Out of 65 factors, this was the number one influence on employee engagement. Sound soft and intangible? The next four data points flesh out what “cares about me” means.
All relationships, work relationships included, are built on truth and trust. Anything less feels like manipulation. Shoot straight with them and people will know you care.
People are looking for purpose at work more than perks and pampering. How do you care for people? Show how their work fits in the bigger picture.
People want an organization that has clear values and, shocking, actually lives them.
Learn more of what your employees are saying
drive engagement and performance.
Shower someone with benefits but stick them with apathetic co-workers and they will quit. Or worse, stay and stop caring. People what to be on a team that cares about their work and pulls together.
Six-step model for better engagement.
Individual engagement starts with knowing what you are, and are not, responsible for. Everyone should have a plan they ‘own.’
This what Steven Covey called the putting in the ‘big rocks’ first. (the bucket representing limited time, and the big rocks being what’s important and the pebbles being distractions that come at you every day)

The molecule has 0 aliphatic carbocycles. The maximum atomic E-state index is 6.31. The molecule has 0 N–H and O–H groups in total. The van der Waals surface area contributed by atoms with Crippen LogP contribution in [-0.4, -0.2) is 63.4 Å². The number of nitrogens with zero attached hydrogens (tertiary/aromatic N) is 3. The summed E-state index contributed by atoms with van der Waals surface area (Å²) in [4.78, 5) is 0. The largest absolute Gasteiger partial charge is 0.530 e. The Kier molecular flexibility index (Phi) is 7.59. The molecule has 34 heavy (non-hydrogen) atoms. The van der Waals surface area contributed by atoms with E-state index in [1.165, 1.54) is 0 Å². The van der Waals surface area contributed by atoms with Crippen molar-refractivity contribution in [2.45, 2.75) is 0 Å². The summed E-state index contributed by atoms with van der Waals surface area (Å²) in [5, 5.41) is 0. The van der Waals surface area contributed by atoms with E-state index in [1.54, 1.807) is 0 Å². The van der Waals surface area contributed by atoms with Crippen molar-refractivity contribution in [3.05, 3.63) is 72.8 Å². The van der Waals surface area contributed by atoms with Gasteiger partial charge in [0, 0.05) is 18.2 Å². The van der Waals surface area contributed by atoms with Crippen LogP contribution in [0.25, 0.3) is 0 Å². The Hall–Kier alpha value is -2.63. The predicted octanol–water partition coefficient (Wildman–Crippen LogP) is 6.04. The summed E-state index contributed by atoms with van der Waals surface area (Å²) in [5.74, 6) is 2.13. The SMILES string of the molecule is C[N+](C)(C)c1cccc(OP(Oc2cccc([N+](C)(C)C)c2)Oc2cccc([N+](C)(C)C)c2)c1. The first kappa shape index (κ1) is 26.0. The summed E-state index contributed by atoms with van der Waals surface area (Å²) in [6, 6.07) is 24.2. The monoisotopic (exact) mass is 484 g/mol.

Important work usually requires people to cooperate. The Team Check-in process helps:
Set your managers up to build strong, growth-oriented relationships with every worker. Learn from the past quarter and prepare for the next.
High quality performance reviews start collecting the right information. Stakeholder Check-in’s help workers see their real contributions and envision their own potential.
Even with quarterly check-ins, an annual check-in provides an opportunity to engage employees at a more strategic level. Weekly meetings and quarterly check-ins tend to be focused on short-term issues. An annual meeting provides an opportunity to step back from the detail and help workers think about their future.